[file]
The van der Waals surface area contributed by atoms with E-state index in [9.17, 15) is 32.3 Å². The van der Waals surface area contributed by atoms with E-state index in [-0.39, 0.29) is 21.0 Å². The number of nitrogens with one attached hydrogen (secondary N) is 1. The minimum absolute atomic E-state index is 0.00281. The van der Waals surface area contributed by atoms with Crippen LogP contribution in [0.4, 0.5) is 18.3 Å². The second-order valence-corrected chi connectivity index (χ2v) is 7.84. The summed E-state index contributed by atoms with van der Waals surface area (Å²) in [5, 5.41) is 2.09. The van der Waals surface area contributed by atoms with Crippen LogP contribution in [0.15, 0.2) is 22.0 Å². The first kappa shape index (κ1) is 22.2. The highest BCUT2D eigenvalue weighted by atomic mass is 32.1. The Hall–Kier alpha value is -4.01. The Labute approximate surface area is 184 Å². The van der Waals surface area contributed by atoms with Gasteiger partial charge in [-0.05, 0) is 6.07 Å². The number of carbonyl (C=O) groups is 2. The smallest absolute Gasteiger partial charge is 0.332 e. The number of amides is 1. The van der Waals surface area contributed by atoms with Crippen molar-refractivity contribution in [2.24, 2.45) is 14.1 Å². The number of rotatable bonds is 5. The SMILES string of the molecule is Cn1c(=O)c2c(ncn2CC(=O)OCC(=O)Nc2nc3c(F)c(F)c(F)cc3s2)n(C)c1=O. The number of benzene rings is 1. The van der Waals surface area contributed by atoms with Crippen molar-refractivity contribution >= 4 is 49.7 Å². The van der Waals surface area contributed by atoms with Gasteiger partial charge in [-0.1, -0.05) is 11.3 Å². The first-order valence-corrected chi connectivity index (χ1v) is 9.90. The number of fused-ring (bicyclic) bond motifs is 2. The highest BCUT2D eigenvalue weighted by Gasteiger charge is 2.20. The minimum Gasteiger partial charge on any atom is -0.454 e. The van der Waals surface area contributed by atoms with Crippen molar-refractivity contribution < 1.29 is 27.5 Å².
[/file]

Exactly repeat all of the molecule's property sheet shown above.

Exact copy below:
The van der Waals surface area contributed by atoms with E-state index in [9.17, 15) is 32.3 Å². The van der Waals surface area contributed by atoms with E-state index in [-0.39, 0.29) is 21.0 Å². The number of nitrogens with one attached hydrogen (secondary N) is 1. The minimum absolute atomic E-state index is 0.00281. The van der Waals surface area contributed by atoms with Crippen LogP contribution in [0.4, 0.5) is 18.3 Å². The second-order valence-corrected chi connectivity index (χ2v) is 7.84. The summed E-state index contributed by atoms with van der Waals surface area (Å²) in [5, 5.41) is 2.09. The van der Waals surface area contributed by atoms with Crippen LogP contribution in [0.15, 0.2) is 22.0 Å². The first kappa shape index (κ1) is 22.2. The highest BCUT2D eigenvalue weighted by atomic mass is 32.1. The Hall–Kier alpha value is -4.01. The Labute approximate surface area is 184 Å². The van der Waals surface area contributed by atoms with Gasteiger partial charge in [-0.05, 0) is 6.07 Å². The number of carbonyl (C=O) groups is 2. The smallest absolute Gasteiger partial charge is 0.332 e. The number of amides is 1. The van der Waals surface area contributed by atoms with Crippen molar-refractivity contribution in [2.24, 2.45) is 14.1 Å². The number of rotatable bonds is 5. The SMILES string of the molecule is Cn1c(=O)c2c(ncn2CC(=O)OCC(=O)Nc2nc3c(F)c(F)c(F)cc3s2)n(C)c1=O. The number of benzene rings is 1. The van der Waals surface area contributed by atoms with Crippen molar-refractivity contribution >= 4 is 49.7 Å². The van der Waals surface area contributed by atoms with Gasteiger partial charge in [-0.1, -0.05) is 11.3 Å². The first-order valence-corrected chi connectivity index (χ1v) is 9.90. The number of fused-ring (bicyclic) bond motifs is 2. The highest BCUT2D eigenvalue weighted by Gasteiger charge is 2.20. The minimum Gasteiger partial charge on any atom is -0.454 e. The van der Waals surface area contributed by atoms with Crippen molar-refractivity contribution < 1.29 is 27.5 Å².